I am not a Karen.
I am a sky hawk.
I am not just a withered-up prune.
I am a sun goddess.
I am not an empty-brained senior woman with nothing to say.
I am a treasure trove of wisdom and experience, a keeper of tradition and story.
In other cultures, my status as elder wise woman would be a given:
In pagan circles I would be a crone, ushered into a season of wisdom, freedom and personal power. Within the Cherokee Nation, no one would eat at the table until I took the first bite and the room would hush when I spoke. In certain West African countries, only I, as a menopausal woman, would be allowed to transmit family members’ prayers and requests to the ancestors.
Meanwhile, in our Western culture, as soon as my hair started turning gray and my breasts lost their bounce, so did I.
I was talking to my 30-something son the other day about the lack of respect in our culture for elder wisdom.
He snapped his head up from his phone like a biting turtle.
“What elder wisdom?” he retorted.
“Are you kidding?” I said.
“The elders I know are clueless about how the world works," said Chris who caught an earful while living and working in Washington, D.C., for 10 years. "They bicker like babies, never creating anything but a fat mess for the next generation to clean up.”
This is a sad takeaway, I’m thinking, especially coming from one of my children.
“First of all, that’s not the kind of elder wisdom I’m talking about,” I managed to say. “That’s misuse of power, born of a lack of insight and true personal power, which ironically comes from the twisted society we’ve manifested.”
The elder wisdom I’m talking about, I told him, is an inner knowing born of experience. It has to do with intention, self-determination and connectedness. The kind of wisdom I’m talking about has to do with living with awareness and consciousness and using life’s lessons well. It has to do with remembering.
Looking at Chris’ distorted face as we spoke, it appeared this was no time for an objective conversation. I might have tried to hear more of what he had to say, but I was too stunned by his retort to be open in the moment. I might have pushed my point of view, but that would have made me the very out-of-touch pontificator he despises.
And so I went back about my day, but with his words resounding with a truth I never considered — that the elders he knows are not worthy of respect or even attention, as they are living lives he has no interest in living.
I thought about how younger people don’t have the opportunity to encounter self-satisfied older souls, people who are genuinely happy and well-adjusted, who share their lives with others but are not onerous, people don’t just like the sound of their own voices, but enjoy hearing what others have to say. Millennials often work with other millennials; they don’t go to church where multiple generations can be found. Nor are they always connected to aging family members.
The only elders they see are Donald Trump and Nicolas Cage.
My children in particular do see me, a good enough mother and role model for decades.
But in recent years I’ve come upon a lion’s share of challenges: a failed marriage and divorce, serious illness and loss, all layered and lathered with self-doubt, deep neediness and fears I try to override and at times, hide.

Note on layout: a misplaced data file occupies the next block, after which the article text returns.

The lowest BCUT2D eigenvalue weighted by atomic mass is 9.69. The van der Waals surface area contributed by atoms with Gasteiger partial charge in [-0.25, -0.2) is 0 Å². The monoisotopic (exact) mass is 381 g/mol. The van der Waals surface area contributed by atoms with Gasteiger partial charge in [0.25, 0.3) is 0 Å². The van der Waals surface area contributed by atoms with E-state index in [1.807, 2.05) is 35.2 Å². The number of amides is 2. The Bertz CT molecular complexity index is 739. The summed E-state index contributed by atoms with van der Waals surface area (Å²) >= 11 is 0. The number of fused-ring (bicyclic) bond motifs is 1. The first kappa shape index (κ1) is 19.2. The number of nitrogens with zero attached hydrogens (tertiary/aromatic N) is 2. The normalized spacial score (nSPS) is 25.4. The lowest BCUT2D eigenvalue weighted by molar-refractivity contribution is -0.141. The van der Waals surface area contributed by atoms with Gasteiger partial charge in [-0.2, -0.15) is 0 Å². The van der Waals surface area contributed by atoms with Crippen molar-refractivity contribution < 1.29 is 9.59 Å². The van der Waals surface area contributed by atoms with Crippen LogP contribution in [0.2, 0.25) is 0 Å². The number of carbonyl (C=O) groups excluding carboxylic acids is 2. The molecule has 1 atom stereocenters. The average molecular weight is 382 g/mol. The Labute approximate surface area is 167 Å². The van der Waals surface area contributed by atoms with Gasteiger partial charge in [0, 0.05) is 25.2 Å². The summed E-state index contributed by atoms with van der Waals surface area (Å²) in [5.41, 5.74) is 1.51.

Some might say I am yet a role model, proving that survival is possible despite the turbulence of life.
I don’t always feel that way.
Nor do I always act that way.
And herein, I realize, lies at least part the rub.
We can ask our children to hold us in respect. We can expect them, like the elder scholars suggest, to spend time with us and to listen intently when we speak, to be polite, to ask for advice, to have meals with us, and to discuss family heritage, history and traditions with us.
But we first need to believe we deserve their respect. We first need to respect ourselves.
Harvard-trained theologian and cultural activist Stephen Jenkinson, author of several books including “Come Of Age: The Case for Elderhood in a Time of Trouble,” says we need to birth a new generation of elders. To this end, he started the Orphan Wisdom School, a teaching and learning house for the skills of deep living that holds classes for young and old on how to be an elder.
Being a good elder does not mean walking around regurgitating stories from the past. It means finding the ways the stories fit. It means finding a way to be not only responsible to ourselves in our old age but to others, says geriatric neuropsychiatrist Dilip Jeste. Elders attract younger people when they are emotionally stable and exhibit pro-social behaviors like compassion and altruism, when they find decisiveness amid uncertainty, when they are open to other perspectives but also unafraid to act when necessary. We know our strengths and don't shrink away from our truths because we are intimidated by youth.
“Wisdom is more than mere knowledge passively derived from experience," says Jeste. "It’s an ability that requires conscious and careful cultivation. Wise people are intelligent, but not all intelligent people are wise.”
I believe we all have a part to play, including millennials who need to come to terms with the big part of identity they’re missing when they don’t engage with their ancestors.
It is indeed time for me to do my part, too, to remember all the years I've lived and learned, not just these last few difficult ones. It's time I remember what Jimmy Buffett sings in his 1995 song, “Barefoot Children in the Rain”:
“Wrinkles only go where the smiles have been.”©2022 Tribune Content Agency, LLC